Ambarella reveals centrally processed 4D imaging radar architecture for AVs

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Edge AI semiconductor company Ambarella has announced the release of its centralized 4D imaging radar architecture for autonomous mobility systems.

The company’s latest solution, which it states is a world’s first, enables the central processing of raw radar data in addition to deep, low-level fusion with other sensor inputs such as cameras, lidar and ultrasonics. The architecture delivers greater environmental perception and safer path planning in AI-based ADAS and L2+ to L5 autonomous driving systems, as well as autonomous robotics.

The 4D imaging radar architecture features Ambarella’s proprietary Oculii radar technology and includes AI software algorithms which dynamically adapt radar waveforms to the surrounding environment. This delivers a high angular resolution of 0.5°, an ultra-dense point cloud up to 10s of thousands of points per frame and a long detection range up to 500m+. The system achieves this with an order of magnitude and fewer antenna multiple-input and multiple-output (MIMO) channels which reduces the data bandwidth and achieves significantly lower power consumption.

The centralized 4D imaging radar with Oculii technology from Ambarella’s aims to provide a flexible and high-performance perception architecture which enables system integrators to future-proof their radar designs using the unique and cost-effective architecture.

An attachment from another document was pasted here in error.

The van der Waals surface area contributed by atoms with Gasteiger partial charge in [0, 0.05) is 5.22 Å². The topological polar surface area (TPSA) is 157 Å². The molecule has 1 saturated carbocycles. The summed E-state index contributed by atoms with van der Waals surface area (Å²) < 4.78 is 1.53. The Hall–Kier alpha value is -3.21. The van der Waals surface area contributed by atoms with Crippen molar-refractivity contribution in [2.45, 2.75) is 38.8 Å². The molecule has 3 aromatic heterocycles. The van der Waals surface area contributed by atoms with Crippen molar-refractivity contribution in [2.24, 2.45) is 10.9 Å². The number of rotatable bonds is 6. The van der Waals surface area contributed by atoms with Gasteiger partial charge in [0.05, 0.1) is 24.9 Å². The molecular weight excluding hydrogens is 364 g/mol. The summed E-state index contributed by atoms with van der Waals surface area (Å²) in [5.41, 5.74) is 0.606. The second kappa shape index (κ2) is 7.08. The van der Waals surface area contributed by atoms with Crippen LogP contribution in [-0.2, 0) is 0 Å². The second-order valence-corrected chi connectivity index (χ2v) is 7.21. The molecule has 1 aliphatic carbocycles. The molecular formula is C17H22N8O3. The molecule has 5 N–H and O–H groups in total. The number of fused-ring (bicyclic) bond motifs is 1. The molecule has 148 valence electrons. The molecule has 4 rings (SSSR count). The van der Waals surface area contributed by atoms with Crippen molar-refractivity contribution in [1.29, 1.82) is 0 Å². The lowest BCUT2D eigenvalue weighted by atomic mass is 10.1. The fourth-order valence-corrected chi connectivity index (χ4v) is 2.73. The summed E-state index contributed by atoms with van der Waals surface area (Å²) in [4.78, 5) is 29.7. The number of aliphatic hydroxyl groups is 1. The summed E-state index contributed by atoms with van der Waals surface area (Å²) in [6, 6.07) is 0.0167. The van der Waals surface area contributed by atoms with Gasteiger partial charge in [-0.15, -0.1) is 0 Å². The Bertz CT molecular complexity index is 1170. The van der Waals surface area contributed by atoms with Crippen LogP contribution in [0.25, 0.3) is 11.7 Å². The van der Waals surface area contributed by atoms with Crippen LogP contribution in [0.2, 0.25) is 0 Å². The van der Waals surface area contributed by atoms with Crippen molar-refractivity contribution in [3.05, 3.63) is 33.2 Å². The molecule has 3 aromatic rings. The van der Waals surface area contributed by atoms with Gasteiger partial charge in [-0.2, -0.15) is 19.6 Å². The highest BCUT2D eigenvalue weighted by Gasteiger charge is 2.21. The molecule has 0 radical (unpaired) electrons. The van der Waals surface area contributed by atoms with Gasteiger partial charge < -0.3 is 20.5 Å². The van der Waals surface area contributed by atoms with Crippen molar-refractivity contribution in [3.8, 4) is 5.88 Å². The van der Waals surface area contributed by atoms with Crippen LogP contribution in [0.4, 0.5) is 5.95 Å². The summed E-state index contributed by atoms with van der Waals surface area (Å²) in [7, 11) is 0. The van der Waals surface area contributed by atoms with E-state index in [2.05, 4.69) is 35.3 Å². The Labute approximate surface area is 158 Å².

Ambarella optimized the Oculii algorithms for its CV3 AI domain controller System-on-Chip (SoC) portfolio and added specific radar signal processing acceleration. The CV3’s AI performance per watt provides the high compute and memory capacity needed to achieve high radar density, range and sensitivity. Furthermore, a single CV3 can efficiently provide high-performance, real-time processing for perception, low-level sensor fusion and path planning, centrally and simultaneously, within AVs and robots.

“No other semiconductor and software company has advanced in-house capabilities for both radar and camera technologies, as well as AI processing,” said Fermi Wang, president and CEO, Ambarella. “This expertise allowed us to create an unprecedented, centralized architecture that combines our unique Oculii radar algorithms with the CV3’s industry-leading domain control performance per watt to efficiently enable new levels of AI perception, sensor fusion and path planning that will help realize the full potential of ADAS, autonomous driving and robotics.”

Ambarella’s solution applies AI software to dynamically adapt the radar waveforms generated with existing monolithic microwave integrated circuit (MMIC) devices, and by using AI sparsification to create virtual antennas, the company’s Oculii technology reduces the antenna array for each processor-less MMIC radar head in this new architecture to 6 transmit x 8 receive. This results in the number of MMICs being reduced significantly, while achieving an extremely high 0.5° of joint azimuth and elevation angular resolution. Furthermore, Ambarella’s centralized architecture consumes significantly less power, at the maximum duty cycle and reduces the bandwidth for data transport by a factor of six. The solution also negates the needs for pre-filtered, edge processing and its loss in sensor information.